University of Denver
1> A quotation on the inside jacket of Mary Astell: Reason, Gender and Faith refreshingly characterizes Astell as “not merely a proto-feminist but a major figure of the early modern period.” That prominent scholars featured within this edition advance oppositional viewpoints concerning Astell’s conservative politics, the impact of Anglicanism on her feminism, and her relationship to the egalitarian principles associated with the Enlightenment attests to the veracity and timeliness of such a characterization. This volume manages, however, to move beyond arguments concerning the conservative/radical dichotomy of Astell’s polemics by presenting essays that resituate her corpus vis-à-vis history (especially in relationship to Whig/Tory politics) and philosophy (especially in relation to Descartes) so that new avenues of inquiry, such as Astell’s ambiguous relationship to women dissenters of the Civil War period, may also be considered. In this manner the volume helps to nudge Astell into the “major figure” category where she clearly belongs.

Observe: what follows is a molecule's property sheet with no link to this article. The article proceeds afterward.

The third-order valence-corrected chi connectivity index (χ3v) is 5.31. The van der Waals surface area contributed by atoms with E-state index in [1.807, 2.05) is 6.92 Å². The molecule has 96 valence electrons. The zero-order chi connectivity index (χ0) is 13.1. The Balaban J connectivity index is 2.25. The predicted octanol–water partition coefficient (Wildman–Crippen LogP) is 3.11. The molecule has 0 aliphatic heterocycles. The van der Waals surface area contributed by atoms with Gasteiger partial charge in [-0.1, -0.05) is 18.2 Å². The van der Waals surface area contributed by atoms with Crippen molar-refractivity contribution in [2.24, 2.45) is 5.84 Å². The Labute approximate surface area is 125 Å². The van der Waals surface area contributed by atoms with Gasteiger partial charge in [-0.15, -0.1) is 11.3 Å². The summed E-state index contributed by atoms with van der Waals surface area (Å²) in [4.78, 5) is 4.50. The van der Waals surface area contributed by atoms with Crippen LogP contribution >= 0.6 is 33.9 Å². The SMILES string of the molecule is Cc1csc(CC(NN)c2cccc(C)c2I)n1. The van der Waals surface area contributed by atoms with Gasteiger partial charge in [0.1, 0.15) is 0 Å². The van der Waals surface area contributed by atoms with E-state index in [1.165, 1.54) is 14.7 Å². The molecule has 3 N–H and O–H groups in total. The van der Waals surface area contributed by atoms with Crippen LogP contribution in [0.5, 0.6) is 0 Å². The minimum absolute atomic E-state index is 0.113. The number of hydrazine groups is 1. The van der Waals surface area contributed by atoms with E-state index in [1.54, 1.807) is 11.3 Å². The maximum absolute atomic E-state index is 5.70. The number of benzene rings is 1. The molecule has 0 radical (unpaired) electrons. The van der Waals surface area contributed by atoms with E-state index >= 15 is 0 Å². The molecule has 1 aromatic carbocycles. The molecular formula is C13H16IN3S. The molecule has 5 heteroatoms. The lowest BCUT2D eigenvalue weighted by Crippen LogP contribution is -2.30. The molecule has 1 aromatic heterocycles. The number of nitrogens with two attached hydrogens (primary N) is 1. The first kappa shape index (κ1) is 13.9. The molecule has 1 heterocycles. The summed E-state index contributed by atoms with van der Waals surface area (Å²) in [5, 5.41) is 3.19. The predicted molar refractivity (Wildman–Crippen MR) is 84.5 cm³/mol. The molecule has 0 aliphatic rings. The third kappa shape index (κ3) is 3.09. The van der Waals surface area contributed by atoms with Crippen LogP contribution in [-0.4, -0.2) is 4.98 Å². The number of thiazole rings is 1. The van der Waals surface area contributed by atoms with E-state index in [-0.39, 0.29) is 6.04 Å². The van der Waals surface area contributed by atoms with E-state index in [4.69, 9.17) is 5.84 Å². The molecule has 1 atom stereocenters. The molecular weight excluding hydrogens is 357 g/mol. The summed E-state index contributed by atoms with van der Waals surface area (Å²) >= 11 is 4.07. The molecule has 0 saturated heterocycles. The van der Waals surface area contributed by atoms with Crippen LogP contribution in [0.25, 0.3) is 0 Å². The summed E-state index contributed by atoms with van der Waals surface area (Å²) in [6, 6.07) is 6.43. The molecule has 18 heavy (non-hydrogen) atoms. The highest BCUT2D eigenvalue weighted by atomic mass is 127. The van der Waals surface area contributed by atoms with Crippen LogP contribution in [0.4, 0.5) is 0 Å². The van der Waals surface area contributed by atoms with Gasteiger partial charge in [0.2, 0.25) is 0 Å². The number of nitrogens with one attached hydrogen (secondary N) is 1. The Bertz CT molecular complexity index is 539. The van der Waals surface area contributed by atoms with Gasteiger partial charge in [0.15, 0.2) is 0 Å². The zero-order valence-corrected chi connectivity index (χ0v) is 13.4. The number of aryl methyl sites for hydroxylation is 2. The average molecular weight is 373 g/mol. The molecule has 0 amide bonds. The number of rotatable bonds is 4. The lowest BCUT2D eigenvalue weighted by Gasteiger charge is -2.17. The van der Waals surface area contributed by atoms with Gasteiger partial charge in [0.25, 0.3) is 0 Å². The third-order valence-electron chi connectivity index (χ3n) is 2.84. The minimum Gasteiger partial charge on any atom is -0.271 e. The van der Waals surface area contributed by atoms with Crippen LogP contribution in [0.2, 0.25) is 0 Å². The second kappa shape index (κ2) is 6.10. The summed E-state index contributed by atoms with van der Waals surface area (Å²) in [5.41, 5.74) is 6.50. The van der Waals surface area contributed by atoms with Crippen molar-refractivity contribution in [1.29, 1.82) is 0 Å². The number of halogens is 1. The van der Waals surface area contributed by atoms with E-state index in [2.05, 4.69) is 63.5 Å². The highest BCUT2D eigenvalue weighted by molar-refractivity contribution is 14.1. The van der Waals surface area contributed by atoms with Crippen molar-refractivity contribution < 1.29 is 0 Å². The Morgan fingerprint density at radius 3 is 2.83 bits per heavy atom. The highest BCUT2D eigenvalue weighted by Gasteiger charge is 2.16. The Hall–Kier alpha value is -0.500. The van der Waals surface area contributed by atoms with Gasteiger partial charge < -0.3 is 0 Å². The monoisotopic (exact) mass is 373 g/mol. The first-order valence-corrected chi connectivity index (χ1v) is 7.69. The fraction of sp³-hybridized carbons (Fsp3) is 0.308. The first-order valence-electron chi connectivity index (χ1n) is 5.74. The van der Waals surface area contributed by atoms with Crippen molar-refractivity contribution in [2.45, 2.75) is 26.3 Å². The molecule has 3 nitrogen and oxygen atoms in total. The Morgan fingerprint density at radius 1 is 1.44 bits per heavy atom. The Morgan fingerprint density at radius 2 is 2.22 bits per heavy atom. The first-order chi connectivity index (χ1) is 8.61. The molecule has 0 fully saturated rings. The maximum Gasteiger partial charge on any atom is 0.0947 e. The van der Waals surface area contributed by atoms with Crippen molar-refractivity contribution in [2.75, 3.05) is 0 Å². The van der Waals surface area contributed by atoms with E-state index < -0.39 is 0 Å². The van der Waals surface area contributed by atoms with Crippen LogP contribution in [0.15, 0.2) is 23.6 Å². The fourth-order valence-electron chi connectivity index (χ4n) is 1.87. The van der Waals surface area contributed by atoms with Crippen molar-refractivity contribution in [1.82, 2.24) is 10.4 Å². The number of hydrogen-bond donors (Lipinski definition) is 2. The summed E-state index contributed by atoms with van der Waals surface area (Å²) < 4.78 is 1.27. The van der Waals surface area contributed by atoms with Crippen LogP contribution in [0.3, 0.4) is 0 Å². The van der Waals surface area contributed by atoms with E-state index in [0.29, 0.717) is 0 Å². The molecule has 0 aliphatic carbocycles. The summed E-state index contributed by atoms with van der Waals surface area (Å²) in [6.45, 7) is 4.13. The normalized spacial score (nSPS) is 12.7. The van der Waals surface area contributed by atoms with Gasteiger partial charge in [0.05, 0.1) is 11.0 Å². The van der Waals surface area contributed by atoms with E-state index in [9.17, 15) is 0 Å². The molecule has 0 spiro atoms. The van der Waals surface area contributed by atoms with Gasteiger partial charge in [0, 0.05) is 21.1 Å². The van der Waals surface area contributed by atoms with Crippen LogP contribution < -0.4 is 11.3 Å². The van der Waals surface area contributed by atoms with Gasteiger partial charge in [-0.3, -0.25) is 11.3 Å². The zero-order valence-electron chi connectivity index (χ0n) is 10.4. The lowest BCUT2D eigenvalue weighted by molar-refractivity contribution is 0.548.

2> At least two prominent scholars, Sharon Achinstein and Hilda L. Smith, offer diametrically opposing viewpoints concerning Astell’s early feminism. Achinstein argues that contemporary scholars misread Astell’s work by anachronistically privileging secularism over theology, thereby eliding the importance of obedience, otherworldliness, and what Achinstein terms a “master/slave” orientation toward God. Achinstein goes so far as to claim that, “one would be hard pressed to call [Astell’s brand of egalitarianism] feminism” (24). She is not alone in expressing this doubt. Anne Jessie Van Sant offers a similar, though tempered, view when she argues that Astell held an “extreme commitment to obedience,” at the same time that she “was profoundly committed to women’s equality” (129). Van Sant attempts to resolve this paradoxical riddle by focusing on, “the contemporary opposition between law and equity;” whereby, because of her theological commitments, Astell falls on the conservative side of the law/authority vs. the equity/individual divide (129). Van Sant concludes, however, that Astell “simply accedes to the injustice, schooling her audience not in any potentially remedial practice, but rather resignation” (137).